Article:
Is coronavirus more of politics than health issue?

Coronavirus might not be the deadliest virus in the world but at this moment in time, it liquid form has towered over it pairs –Ebola, Avian Flu, Lassa fever, Mers,  Sars and such likes. It came down from Wuhan, China late last year and flaunts itself in our opulent surroundings and today things no longer remain the same. Mosques, churches, temples & synagogues have remain closed, non-essential markets shut, washing of hands have become our second nature,  hugging has become an aberration, shaking of hands a sacrosanct. Today a scientist was quoted to have said at the press conference in U.K. that, The challenges of dealing with an outbreak of this scale are not technocratic but political, and decisions must be made in a fog of uncertainty.’’

Hmm I am looking at the above topic in twofold- The foundation of Covid-19 and the cessation, first I am going to discuss about the cessation of the wildfire called coronavirus. Government believed that resources are limited and burdened by competing demands; these resources must be channeled resourcefully. Today across the globe, decisions of life and death are routinely considered by an institution called Government. This was what prompts the question: Is coronavirus more of a political problem than health?

It is a global phenomenon for leaders to be faced with myriads of  issues such as Insecurity, unemployment rates, drops in consumer spending, tax losses, and strains on a health system—as well as deaths from Covid-19. The public will act and might ask in the long run; did he make the right decision? Did he calm a volatile situation or induce panic? Did he show resilient spirit in terms of the crisis?

Let’s look at a report in The Times of London on the British government’s plans alleging that ministers and officials were “considering the trade-off between allowing an acute outbreak, from which the economy would rebound more quickly, and trying to save more lives by imposing restrictions on mass gatherings and transport.” This is the ugly reality of governance. Covid-19 therefore has opened our eyes to a lot of things, it actually reveal the priorities and values of a society. It has shown us that it is the political structure that would decide the number of testing kits to procure, how much to spend on research, relaxation of travel restrictions, among other decisions.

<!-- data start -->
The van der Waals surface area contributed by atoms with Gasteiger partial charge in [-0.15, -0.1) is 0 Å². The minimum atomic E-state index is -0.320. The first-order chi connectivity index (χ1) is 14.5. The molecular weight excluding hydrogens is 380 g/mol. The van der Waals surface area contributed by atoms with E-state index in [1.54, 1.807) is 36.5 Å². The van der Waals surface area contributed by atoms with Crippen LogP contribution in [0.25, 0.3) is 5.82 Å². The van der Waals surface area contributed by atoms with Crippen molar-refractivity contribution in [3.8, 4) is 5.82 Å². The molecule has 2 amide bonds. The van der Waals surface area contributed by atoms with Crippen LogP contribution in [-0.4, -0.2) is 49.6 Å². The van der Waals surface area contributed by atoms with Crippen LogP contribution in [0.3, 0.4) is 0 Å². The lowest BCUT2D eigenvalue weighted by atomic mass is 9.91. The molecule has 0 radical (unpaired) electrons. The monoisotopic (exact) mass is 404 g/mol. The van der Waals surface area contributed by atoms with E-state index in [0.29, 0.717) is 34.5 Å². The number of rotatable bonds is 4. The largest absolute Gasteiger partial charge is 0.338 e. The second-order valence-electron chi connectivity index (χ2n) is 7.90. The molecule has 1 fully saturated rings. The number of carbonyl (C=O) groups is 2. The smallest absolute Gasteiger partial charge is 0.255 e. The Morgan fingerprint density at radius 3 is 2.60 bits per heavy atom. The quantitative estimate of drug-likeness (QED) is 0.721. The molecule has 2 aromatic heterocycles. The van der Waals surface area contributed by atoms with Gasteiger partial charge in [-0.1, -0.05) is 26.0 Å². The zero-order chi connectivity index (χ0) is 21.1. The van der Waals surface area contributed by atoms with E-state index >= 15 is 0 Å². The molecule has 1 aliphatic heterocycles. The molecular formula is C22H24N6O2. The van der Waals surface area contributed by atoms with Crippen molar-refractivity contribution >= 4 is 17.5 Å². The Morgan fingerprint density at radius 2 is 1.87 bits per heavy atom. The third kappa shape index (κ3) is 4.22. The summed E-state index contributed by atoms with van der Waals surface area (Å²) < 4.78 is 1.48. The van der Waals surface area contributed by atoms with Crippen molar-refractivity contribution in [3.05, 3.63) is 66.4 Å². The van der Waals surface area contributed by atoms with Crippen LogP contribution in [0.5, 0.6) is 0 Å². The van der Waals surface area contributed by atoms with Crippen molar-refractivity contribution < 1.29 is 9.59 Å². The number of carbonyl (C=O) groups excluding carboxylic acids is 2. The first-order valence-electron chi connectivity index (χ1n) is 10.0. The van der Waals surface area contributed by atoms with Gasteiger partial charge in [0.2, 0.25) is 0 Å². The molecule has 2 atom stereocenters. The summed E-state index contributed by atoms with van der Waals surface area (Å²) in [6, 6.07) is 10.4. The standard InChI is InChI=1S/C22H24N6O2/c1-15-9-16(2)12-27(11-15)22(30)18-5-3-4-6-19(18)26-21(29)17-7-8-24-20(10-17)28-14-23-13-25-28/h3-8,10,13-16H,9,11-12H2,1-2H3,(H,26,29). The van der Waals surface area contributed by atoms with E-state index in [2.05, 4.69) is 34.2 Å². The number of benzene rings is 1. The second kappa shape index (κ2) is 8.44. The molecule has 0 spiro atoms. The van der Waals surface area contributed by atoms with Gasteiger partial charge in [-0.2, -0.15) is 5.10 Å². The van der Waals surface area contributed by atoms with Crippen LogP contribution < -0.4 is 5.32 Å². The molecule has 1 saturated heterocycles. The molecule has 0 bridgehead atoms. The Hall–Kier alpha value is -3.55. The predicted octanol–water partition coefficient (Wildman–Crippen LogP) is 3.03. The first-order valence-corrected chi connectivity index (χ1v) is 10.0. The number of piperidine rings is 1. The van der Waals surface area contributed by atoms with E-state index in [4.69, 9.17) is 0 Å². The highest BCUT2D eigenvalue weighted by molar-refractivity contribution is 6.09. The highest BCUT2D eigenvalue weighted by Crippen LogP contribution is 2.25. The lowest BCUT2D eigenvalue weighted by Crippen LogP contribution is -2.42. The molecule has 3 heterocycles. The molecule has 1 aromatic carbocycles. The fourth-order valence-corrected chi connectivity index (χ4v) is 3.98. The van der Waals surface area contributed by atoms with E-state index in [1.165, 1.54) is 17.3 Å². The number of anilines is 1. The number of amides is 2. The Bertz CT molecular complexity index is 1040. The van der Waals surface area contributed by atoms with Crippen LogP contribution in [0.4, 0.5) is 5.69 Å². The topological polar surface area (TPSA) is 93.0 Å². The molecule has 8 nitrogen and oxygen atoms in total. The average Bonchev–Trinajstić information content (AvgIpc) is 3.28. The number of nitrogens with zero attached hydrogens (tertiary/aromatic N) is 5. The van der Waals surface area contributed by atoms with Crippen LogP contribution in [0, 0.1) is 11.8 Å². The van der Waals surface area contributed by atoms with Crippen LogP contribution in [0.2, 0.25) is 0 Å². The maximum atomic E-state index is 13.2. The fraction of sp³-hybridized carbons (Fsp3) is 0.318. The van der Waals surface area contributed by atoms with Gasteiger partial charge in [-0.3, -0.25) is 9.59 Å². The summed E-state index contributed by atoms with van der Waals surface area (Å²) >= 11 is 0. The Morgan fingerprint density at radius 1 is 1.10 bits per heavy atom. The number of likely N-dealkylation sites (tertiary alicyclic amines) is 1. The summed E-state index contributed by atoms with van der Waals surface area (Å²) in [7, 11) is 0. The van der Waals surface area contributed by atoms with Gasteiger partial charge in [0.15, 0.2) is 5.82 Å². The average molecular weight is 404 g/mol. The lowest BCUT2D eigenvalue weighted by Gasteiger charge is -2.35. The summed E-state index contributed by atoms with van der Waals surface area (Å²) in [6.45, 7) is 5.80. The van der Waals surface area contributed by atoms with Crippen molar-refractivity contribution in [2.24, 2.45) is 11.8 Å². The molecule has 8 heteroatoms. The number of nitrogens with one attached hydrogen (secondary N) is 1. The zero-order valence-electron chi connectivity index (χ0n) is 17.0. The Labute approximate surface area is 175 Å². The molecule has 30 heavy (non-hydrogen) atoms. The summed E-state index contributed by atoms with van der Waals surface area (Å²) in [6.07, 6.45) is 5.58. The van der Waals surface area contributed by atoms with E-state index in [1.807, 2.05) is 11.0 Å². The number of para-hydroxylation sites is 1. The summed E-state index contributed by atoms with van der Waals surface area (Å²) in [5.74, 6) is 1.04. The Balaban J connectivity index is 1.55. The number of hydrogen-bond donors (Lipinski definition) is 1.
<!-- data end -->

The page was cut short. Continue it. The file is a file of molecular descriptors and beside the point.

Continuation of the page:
A woman who lost her son-in-law in Kano State recalled her ordeal. She described her experience as frustrating, confusing and fears for the family her son’s in law left behind. According to her, this calamity would have been averted if health officials and NCDC had not treated the case with kid’s glove.

For some of us in the developing world who knew that the developed nations have robust healthcare system, when we began to see the astronomical number of casualties, we were already peeing in the body, praying devoutly and incessantly before the first case of Covid-19 got to us.  Yes, it is fact that scientists are still studying the behaviour of the virus but we can only hope nature will be overly favorable to curtail the spread in Africa.

As coronavirus plunges through the globe’s undergrowth like an injured snake, it is a wake-up call that lives should be a top priority of government rather than the growth of Gross Domestic Product. The developing nation’s health system must remain proactive rather than reactive. That is the only way we can cope with major disease outbreaks.

Olusanya Anjorin,


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+234 8032826650

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